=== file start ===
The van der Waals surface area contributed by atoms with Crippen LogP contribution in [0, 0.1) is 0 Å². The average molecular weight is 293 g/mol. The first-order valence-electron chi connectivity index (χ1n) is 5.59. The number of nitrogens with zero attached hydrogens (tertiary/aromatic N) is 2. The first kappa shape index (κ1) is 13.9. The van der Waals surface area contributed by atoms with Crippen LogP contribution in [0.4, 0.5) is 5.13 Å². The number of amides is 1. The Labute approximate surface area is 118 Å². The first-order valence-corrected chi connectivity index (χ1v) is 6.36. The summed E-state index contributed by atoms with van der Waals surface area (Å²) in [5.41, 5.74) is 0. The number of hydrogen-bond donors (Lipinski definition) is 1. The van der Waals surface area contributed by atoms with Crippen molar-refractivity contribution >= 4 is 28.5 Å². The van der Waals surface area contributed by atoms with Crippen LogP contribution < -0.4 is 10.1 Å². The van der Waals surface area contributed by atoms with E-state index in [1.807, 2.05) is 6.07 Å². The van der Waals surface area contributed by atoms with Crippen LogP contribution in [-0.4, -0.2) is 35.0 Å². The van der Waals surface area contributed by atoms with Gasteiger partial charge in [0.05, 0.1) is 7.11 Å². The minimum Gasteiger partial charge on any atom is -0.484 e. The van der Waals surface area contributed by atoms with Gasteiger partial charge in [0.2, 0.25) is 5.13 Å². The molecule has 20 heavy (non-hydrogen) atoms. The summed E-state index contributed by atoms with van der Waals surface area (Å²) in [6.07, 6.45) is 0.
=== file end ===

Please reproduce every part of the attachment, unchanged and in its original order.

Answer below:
The van der Waals surface area contributed by atoms with Crippen LogP contribution in [0, 0.1) is 0 Å². The average molecular weight is 293 g/mol. The first-order valence-electron chi connectivity index (χ1n) is 5.59. The number of nitrogens with zero attached hydrogens (tertiary/aromatic N) is 2. The first kappa shape index (κ1) is 13.9. The van der Waals surface area contributed by atoms with Crippen LogP contribution in [0.4, 0.5) is 5.13 Å². The number of amides is 1. The Labute approximate surface area is 118 Å². The first-order valence-corrected chi connectivity index (χ1v) is 6.36. The summed E-state index contributed by atoms with van der Waals surface area (Å²) in [5.41, 5.74) is 0. The number of hydrogen-bond donors (Lipinski definition) is 1. The van der Waals surface area contributed by atoms with Crippen molar-refractivity contribution >= 4 is 28.5 Å². The van der Waals surface area contributed by atoms with Crippen LogP contribution < -0.4 is 10.1 Å². The van der Waals surface area contributed by atoms with E-state index in [1.807, 2.05) is 6.07 Å². The van der Waals surface area contributed by atoms with Crippen LogP contribution in [-0.4, -0.2) is 35.0 Å². The van der Waals surface area contributed by atoms with Gasteiger partial charge in [0.05, 0.1) is 7.11 Å². The minimum Gasteiger partial charge on any atom is -0.484 e. The van der Waals surface area contributed by atoms with Gasteiger partial charge in [0.2, 0.25) is 5.13 Å². The molecule has 20 heavy (non-hydrogen) atoms. The summed E-state index contributed by atoms with van der Waals surface area (Å²) in [6.07, 6.45) is 0.